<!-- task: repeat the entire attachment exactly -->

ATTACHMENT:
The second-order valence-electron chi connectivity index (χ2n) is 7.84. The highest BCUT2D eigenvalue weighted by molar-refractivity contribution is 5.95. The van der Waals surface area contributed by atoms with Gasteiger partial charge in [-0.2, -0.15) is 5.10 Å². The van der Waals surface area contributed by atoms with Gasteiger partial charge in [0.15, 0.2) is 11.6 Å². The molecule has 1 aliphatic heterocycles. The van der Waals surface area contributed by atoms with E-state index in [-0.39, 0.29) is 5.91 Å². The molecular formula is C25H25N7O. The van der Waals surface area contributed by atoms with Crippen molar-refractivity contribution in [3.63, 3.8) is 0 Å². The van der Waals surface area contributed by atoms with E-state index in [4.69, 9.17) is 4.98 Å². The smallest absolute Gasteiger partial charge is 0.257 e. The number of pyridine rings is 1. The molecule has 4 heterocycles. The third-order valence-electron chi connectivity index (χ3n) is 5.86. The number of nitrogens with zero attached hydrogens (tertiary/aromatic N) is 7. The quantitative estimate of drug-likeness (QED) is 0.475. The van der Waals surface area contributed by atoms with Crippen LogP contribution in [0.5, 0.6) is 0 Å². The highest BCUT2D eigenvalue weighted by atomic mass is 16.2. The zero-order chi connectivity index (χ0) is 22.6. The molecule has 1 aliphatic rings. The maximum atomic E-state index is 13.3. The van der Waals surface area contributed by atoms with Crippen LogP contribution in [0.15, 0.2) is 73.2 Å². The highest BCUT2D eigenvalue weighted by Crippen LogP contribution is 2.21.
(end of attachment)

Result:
The second-order valence-electron chi connectivity index (χ2n) is 7.84. The highest BCUT2D eigenvalue weighted by molar-refractivity contribution is 5.95. The van der Waals surface area contributed by atoms with Gasteiger partial charge in [-0.2, -0.15) is 5.10 Å². The van der Waals surface area contributed by atoms with Gasteiger partial charge in [0.15, 0.2) is 11.6 Å². The molecule has 1 aliphatic heterocycles. The van der Waals surface area contributed by atoms with E-state index in [-0.39, 0.29) is 5.91 Å². The molecular formula is C25H25N7O. The van der Waals surface area contributed by atoms with Crippen molar-refractivity contribution in [3.63, 3.8) is 0 Å². The van der Waals surface area contributed by atoms with E-state index in [4.69, 9.17) is 4.98 Å². The smallest absolute Gasteiger partial charge is 0.257 e. The number of pyridine rings is 1. The molecule has 4 heterocycles. The third-order valence-electron chi connectivity index (χ3n) is 5.86. The number of nitrogens with zero attached hydrogens (tertiary/aromatic N) is 7. The quantitative estimate of drug-likeness (QED) is 0.475. The van der Waals surface area contributed by atoms with Crippen LogP contribution in [0.5, 0.6) is 0 Å². The highest BCUT2D eigenvalue weighted by atomic mass is 16.2. The zero-order chi connectivity index (χ0) is 22.6. The molecule has 1 aliphatic rings. The maximum atomic E-state index is 13.3. The van der Waals surface area contributed by atoms with Crippen LogP contribution in [0.15, 0.2) is 73.2 Å². The highest BCUT2D eigenvalue weighted by Crippen LogP contribution is 2.21.